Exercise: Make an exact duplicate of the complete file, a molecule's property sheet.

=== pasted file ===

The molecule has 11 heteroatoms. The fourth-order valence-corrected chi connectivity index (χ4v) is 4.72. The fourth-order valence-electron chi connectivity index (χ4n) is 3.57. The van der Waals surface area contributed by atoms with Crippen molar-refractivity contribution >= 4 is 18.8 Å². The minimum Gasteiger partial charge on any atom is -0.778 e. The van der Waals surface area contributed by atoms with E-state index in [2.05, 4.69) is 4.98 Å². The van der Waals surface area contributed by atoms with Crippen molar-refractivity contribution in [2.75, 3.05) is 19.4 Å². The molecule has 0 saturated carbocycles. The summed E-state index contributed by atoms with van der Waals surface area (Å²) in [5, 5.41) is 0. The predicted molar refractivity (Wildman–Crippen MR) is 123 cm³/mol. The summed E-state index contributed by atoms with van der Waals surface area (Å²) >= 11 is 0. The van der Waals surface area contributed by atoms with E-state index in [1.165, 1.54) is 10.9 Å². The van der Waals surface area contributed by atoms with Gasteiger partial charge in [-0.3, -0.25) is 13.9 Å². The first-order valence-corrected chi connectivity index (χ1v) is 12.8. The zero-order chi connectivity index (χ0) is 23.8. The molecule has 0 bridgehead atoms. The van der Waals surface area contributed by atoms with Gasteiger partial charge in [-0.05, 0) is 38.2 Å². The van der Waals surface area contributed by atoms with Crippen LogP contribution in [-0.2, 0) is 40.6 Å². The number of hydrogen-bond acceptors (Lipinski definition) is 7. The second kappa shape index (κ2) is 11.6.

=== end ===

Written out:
The molecule has 11 heteroatoms. The fourth-order valence-corrected chi connectivity index (χ4v) is 4.72. The fourth-order valence-electron chi connectivity index (χ4n) is 3.57. The van der Waals surface area contributed by atoms with Crippen molar-refractivity contribution >= 4 is 18.8 Å². The minimum Gasteiger partial charge on any atom is -0.778 e. The van der Waals surface area contributed by atoms with E-state index in [2.05, 4.69) is 4.98 Å². The van der Waals surface area contributed by atoms with Crippen molar-refractivity contribution in [2.75, 3.05) is 19.4 Å². The molecule has 0 saturated carbocycles. The summed E-state index contributed by atoms with van der Waals surface area (Å²) in [5, 5.41) is 0. The predicted molar refractivity (Wildman–Crippen MR) is 123 cm³/mol. The summed E-state index contributed by atoms with van der Waals surface area (Å²) >= 11 is 0. The van der Waals surface area contributed by atoms with E-state index in [1.165, 1.54) is 10.9 Å². The van der Waals surface area contributed by atoms with Gasteiger partial charge in [-0.3, -0.25) is 13.9 Å². The first-order valence-corrected chi connectivity index (χ1v) is 12.8. The zero-order chi connectivity index (χ0) is 23.8. The molecule has 0 bridgehead atoms. The van der Waals surface area contributed by atoms with Gasteiger partial charge in [-0.05, 0) is 38.2 Å². The van der Waals surface area contributed by atoms with Crippen LogP contribution in [-0.2, 0) is 40.6 Å². The number of hydrogen-bond acceptors (Lipinski definition) is 7. The second kappa shape index (κ2) is 11.6.